John Barber, Stanley. Photo by Frank Lawson.
There were two brickmakers who operated at this site in Stanley, Derbyshire, of which I have got an example by one of the makers, John Barber. These bricks were produced from the clay/shale which was found between the seams of coal at the adjoining colliery. Information for the brickworks at Stanley was rather sketchy until I came across an article on the web by Michael Robinson, a local historian in Stanley. Michael wrote that he had found a brickworks & cottages on Sough lane, now Dale Road marked on an Ordnance Survey map dated 1841 & then in White's 1857 Trade Directory I found that John Barber is listed as brickmaker & colliery owner in Stanley.
Reverse of J. Barber. Photo by Frank Lawson.
Update 17.8.16 - I have recently found this surveyed 1880/1 map which shows the location of the brickworks owned by John Barber then the Small Brothers.
© Crown Copyright. Reproduced by permission of NLS/Ordnance Survey 1880/1.
The small pit & brickworks was then sold on the 13th of October 1858 to the Small Brothers, who set about sinking a deeper mine which was opened in 1870. It was at this time that the Small Brothers formed the Stanley Kilbourne Colliery Company. I have yet to find a brick in this name, but the Small Brothers also leased the colliery in Kilburn & I have a brick made by the Brothers at that works & it is stamped with the brothers initials & Kilburn on the reverse & this brick features in my Kilburn Post. The Stanley Kilbourne Colliery Company due to financial difficulties closed in 1885.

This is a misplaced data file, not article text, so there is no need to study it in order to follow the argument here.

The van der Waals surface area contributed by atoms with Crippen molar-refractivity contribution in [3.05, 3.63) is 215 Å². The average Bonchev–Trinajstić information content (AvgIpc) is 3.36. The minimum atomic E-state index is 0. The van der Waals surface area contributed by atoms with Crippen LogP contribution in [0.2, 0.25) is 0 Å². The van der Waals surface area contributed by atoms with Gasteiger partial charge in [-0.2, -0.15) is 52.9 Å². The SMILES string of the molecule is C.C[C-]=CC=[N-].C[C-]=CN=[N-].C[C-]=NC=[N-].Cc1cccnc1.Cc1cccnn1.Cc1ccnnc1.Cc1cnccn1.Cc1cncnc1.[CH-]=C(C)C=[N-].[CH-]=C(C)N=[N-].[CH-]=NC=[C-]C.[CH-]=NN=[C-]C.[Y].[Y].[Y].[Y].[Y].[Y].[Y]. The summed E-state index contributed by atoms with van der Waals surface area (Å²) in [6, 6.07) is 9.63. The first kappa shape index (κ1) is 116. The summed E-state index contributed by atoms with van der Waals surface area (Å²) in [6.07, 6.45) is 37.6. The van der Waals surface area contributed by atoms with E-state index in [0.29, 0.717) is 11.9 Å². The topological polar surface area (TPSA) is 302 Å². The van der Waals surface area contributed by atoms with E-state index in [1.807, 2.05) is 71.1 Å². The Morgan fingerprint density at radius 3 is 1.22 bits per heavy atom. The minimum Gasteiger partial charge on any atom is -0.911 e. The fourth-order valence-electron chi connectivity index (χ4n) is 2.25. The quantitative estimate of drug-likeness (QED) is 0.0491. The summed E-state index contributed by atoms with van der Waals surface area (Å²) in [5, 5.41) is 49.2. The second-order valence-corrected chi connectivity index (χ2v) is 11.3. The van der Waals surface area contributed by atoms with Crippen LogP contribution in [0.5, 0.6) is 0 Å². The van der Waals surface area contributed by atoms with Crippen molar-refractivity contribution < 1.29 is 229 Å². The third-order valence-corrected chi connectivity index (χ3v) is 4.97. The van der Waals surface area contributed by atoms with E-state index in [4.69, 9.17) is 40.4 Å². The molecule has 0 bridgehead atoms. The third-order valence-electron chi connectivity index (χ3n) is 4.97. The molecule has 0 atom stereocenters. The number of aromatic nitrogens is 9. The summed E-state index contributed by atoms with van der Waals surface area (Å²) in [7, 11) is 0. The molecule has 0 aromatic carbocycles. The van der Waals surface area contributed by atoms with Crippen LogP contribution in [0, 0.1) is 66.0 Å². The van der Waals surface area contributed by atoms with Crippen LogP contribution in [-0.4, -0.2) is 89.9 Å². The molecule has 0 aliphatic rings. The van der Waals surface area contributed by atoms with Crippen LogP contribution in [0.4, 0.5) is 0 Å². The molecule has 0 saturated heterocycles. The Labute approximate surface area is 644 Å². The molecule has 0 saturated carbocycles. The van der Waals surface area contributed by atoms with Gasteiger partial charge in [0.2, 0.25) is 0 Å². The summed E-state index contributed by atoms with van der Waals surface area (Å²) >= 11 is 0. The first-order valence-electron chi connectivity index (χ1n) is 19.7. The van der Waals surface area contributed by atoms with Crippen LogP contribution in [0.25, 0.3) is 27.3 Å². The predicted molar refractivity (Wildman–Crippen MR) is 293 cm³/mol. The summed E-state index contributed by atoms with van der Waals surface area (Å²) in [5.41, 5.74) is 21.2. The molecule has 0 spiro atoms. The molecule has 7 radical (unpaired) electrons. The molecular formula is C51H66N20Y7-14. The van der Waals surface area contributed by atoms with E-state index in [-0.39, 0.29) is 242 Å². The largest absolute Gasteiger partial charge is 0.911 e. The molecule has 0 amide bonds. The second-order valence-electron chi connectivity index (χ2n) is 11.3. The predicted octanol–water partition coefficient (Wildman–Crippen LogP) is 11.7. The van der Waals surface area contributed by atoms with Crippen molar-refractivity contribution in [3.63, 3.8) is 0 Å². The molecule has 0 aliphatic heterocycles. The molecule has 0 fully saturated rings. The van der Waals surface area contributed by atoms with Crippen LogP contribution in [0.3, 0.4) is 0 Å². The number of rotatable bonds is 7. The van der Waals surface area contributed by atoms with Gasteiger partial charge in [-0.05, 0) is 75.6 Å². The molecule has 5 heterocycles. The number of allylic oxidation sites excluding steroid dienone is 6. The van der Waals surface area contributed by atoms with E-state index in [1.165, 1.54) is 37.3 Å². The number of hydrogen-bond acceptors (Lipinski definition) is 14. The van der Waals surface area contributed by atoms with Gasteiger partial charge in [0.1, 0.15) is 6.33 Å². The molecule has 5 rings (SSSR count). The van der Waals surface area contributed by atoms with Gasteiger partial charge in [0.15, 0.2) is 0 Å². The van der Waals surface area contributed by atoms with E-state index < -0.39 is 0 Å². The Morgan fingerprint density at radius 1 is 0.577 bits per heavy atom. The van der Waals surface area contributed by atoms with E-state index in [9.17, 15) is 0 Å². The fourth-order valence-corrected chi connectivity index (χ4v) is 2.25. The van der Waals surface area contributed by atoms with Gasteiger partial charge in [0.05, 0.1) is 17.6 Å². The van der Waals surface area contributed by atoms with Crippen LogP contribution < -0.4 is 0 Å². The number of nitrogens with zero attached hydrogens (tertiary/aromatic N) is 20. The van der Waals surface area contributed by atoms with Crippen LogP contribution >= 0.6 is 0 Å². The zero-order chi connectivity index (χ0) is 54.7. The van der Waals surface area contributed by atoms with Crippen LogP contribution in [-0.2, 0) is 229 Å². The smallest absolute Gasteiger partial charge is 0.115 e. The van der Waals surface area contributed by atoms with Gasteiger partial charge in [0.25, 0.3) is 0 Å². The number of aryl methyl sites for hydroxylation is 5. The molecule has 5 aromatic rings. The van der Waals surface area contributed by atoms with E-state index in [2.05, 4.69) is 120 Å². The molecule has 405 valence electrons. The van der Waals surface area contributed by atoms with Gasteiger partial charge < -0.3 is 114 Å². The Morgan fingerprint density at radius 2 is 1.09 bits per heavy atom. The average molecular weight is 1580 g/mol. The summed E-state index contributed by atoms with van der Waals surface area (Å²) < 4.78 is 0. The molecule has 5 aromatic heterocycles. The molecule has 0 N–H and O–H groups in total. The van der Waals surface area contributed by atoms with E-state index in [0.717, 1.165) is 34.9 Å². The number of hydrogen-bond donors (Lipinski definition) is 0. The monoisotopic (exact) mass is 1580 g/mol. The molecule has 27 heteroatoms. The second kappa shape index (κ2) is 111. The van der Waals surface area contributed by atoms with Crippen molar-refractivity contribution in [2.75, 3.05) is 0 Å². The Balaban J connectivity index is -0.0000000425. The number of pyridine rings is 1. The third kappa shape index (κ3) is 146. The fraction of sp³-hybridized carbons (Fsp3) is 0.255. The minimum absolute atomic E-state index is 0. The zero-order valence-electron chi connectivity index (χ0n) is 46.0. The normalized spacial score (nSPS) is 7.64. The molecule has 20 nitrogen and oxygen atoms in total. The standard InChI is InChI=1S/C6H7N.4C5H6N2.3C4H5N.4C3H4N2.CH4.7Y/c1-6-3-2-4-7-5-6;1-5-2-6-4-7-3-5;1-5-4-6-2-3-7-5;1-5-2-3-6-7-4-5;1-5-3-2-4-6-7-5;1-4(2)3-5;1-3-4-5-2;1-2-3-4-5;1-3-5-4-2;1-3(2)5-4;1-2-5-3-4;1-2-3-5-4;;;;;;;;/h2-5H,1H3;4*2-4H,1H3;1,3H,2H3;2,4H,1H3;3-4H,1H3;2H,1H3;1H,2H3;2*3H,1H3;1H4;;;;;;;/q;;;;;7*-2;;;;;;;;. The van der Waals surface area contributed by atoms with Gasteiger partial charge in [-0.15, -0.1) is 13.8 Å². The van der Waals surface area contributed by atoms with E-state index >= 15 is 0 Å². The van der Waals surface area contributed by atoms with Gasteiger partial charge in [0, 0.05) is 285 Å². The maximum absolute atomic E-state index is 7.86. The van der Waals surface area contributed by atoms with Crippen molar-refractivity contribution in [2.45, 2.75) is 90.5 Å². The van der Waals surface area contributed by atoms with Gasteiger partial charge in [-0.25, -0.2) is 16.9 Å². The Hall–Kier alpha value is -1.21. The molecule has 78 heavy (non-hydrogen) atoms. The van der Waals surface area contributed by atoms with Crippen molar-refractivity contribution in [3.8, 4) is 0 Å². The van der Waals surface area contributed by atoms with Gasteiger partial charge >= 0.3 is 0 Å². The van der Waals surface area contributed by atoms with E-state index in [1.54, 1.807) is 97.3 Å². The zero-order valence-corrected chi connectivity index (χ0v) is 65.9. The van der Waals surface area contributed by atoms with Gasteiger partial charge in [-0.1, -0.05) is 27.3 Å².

I have found that after 1885 the brickworks ceased to exist but Stanley Kilbourne Colliery was later sold to the newly formed Derby Kilburn Colliery Company in 1893. After DKCC established their coal business they opened a brickworks at Chaddesden Hill & more can be read about this works in my Derby Brickworks - part 2 Post.
I originally thought DKCC had taken over the brickworks at Stanley Kilbourne Colliery, but with finding that this brickyard does not show on the 1900 OS map it was back to the drawing board in finding DKCC's brickworks. It was through studying a 1900 map & following a tramway from Stanley that it reveal the location of DKCC's brickworks at Chaddesden Hill.
Photo taken at the Silk Mill Museum, Derby.
I have three options for the maker of this Hallam brick, my first option & first choice is G. Adamson & he is listed as brickmaker at West Hallam in Kelly’s 1864 edition. From the style of the lettering on this brick it indicates to me that it was made around 1864. G. Adamson may have owned the Mapperley Crossroads yard as shown on the 1900 map below which is in my second option. I have also found that this yard is also shown on the 1880 map, so it could well have been there in 1864.